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Animism
Animism
Animism
(from Latin
Latin
anima, "breath, spirit, life")[1][2] is the religious belief that objects, places and creatures all possess a distinct spiritual essence.[3][4][5][6] Potentially, animism perceives all things—animals, plants, rocks, rivers, weather systems, human handiwork and perhaps even words—as animated and alive. Animism
Animism
is used in the anthropology of religion as a term for the belief system of many indigenous peoples,[7] especially in contrast to the relatively more recent development of organised religions.[8] Although each culture has its own different mythologies and rituals, "animism" is said to describe the most common, foundational thread of indigenous peoples' "spiritual" or "supernatural" perspectives
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David Abram
David Abram
David Abram
(born June 24, 1957) is an American philosopher, cultural ecologist, and performance artist, best known for his work bridging the philosophical tradition of phenomenology with environmental and ecological issues.[1][2] He is the author of Becoming Animal: An Earthly Cosmology[3] (2010) and The Spell of the Sensuous: Perception and Language in a More-than-Human World (1996), for which he received, among other prizes, the international Lannan Literary Award for Nonfiction
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Sigmund Freud
Sigmund Freud
Freud
(/frɔɪd/ FROYD;[3] German: [ˈziːkmʊnt ˈfʁɔʏt]; born Sigismund Schlomo Freud; 6 May 1856 – 23 September 1939) was an Austrian neurologist and the founder of psychoanalysis, a clinical method for treating psychopathology through dialogue between a patient and a psychoanalyst.[4] Freud
Freud
was born to Galician Jewish
Jewish
parents in the Moravian town of Freiberg, in the Austrian Empire. He qualified as a doctor of medicine in 1881 at the University of Vienna.[5][6] Upon completing his habilitation in 1885, he was appointed a docent in neuropathology and became an affiliated professor in 1902.[7] Freud
Freud
lived and worked in Vienna, having set up his clinical practice there in 1886. In 1938 Freud
Freud
left Austria to escape the Nazis
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Latin
Latin
Latin
(Latin: lingua latīna, IPA: [ˈlɪŋɡʷa laˈtiːna]) is a classical language belonging to the Italic branch of the Indo-European languages. The Latin alphabet
Latin alphabet
is derived from the Etruscan and Greek alphabets, and ultimately from the Phoenician alphabet. Latin
Latin
was originally spoken in Latium, in the Italian Peninsula.[3] Through the power of the Roman Republic, it became the dominant language, initially in Italy and subsequently throughout the Roman Empire. Vulgar Latin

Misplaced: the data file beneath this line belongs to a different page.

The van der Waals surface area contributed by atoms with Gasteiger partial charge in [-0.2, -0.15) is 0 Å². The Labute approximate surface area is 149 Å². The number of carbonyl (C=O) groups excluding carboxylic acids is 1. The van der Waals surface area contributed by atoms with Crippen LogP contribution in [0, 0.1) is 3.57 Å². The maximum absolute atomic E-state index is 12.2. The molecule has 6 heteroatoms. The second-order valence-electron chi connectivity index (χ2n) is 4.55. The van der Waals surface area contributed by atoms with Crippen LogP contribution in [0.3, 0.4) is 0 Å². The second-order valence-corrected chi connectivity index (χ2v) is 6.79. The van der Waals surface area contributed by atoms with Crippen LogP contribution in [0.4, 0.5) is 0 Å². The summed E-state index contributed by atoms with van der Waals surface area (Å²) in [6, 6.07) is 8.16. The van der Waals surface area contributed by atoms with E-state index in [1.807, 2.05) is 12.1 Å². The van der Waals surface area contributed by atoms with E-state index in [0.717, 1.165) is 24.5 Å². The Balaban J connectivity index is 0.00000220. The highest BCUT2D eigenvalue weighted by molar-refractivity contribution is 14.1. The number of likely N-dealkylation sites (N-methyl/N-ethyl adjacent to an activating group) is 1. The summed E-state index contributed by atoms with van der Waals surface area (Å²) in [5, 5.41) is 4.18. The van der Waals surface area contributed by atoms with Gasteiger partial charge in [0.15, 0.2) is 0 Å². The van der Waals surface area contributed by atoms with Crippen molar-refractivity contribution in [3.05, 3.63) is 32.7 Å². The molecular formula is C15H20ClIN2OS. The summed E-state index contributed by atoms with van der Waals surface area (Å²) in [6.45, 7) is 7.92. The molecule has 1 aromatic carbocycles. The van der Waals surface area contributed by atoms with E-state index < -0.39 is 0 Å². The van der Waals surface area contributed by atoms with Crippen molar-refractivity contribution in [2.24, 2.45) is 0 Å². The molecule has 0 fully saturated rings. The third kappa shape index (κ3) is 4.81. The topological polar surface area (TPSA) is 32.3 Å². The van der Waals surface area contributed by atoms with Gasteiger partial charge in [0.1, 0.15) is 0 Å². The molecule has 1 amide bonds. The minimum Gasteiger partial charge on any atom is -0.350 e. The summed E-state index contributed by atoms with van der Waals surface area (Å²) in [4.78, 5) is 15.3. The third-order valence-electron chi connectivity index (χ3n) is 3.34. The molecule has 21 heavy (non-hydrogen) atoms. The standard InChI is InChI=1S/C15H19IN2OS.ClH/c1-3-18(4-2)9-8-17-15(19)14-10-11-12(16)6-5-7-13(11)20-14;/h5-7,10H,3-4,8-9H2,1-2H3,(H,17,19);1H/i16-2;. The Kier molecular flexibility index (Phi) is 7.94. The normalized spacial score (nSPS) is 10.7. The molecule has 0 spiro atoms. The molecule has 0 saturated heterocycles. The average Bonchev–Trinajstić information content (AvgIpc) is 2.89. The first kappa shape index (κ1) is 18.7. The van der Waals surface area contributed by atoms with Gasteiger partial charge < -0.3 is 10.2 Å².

Vulgar Latin
developed into the Romance languages, such as Italian, Portuguese, Spanish, French, and Romanian. Latin, Greek and French have contributed many words to the English language
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Biology
Biology
Biology
is the natural science that involves the study of life and living organisms, including their physical structure, chemical composition, function, development and evolution.[1] Modern biology is a vast field, composed of many branches. Despite the broad scope and the complexity of the science, there are certain unifying concepts that consolidate it into a single, coherent field. Biology
Biology
recognizes the cell as the basic unit of life, genes as the basic unit of heredity, and evolution as the engine that propels the creation of new species. Living organisms are open systems that survive by transforming energy and decreasing their local entropy[2] to maintain a stable and vital condition defined as homeostasis
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Vital Principle
Vitalism
Vitalism
is the belief that "living organisms are fundamentally different from non-living entities because they contain some non-physical element or are governed by different principles than are inanimate things".[1]a Where vitalism explicitly invokes a vital principle, that element is often referred to as the "vital spark", "energy" or "élan vital", which some equate with the soul. In the 18th and 19th century vitalism was discussed among biologists, between those who felt that the known mechanics of physics would eventually explain the difference between life and non-life and vitalists who argued that the processes of life could not be reduced to a mechanistic process
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Timothy Insoll
Timothy Insoll (born 1967) is a British archaeologist and academic. He specialises in the archaeology of religions and rituals and, in particular, the archaeology of Islam in Africa, and African indigenous religions. He is a lecturer at the University of Manchester, and has published widely.Contents1 Early life 2 Academic career 3 Personal life 4 Bibliography4.1 Books5 References5.1 Footnotes6 External linksEarly life[edit] Insoll undertook his undergraduate studies in archaeology at the University of Sheffield
University of Sheffield
from 1989 to 1992, before going on to work on his PhD at St John's College, Cambridge
St John's College, Cambridge
from 1992 to 1995. Academic career[edit] Having completed his doctorate, Insoll became a Research Fellow at St John's College, Cambridge (1995-1998)
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Kinship
In anthropology, kinship is the web of social relationships that form an important part of the lives of all humans in all societies, although its exact meanings even within this discipline are often debated. Anthropologist Robin Fox
Robin Fox
states that "the study of kinship is the study of what man does with these basic facts of life – mating, gestation, parenthood, socialization, siblingship etc." Human society is unique, he argues, in that we are "working with the same raw material as exists in the animal world, but [we] can conceptualize and categorize it to serve social ends."[1] These social ends include the socialization of children and the formation of basic economic, political and religious groups. Kinship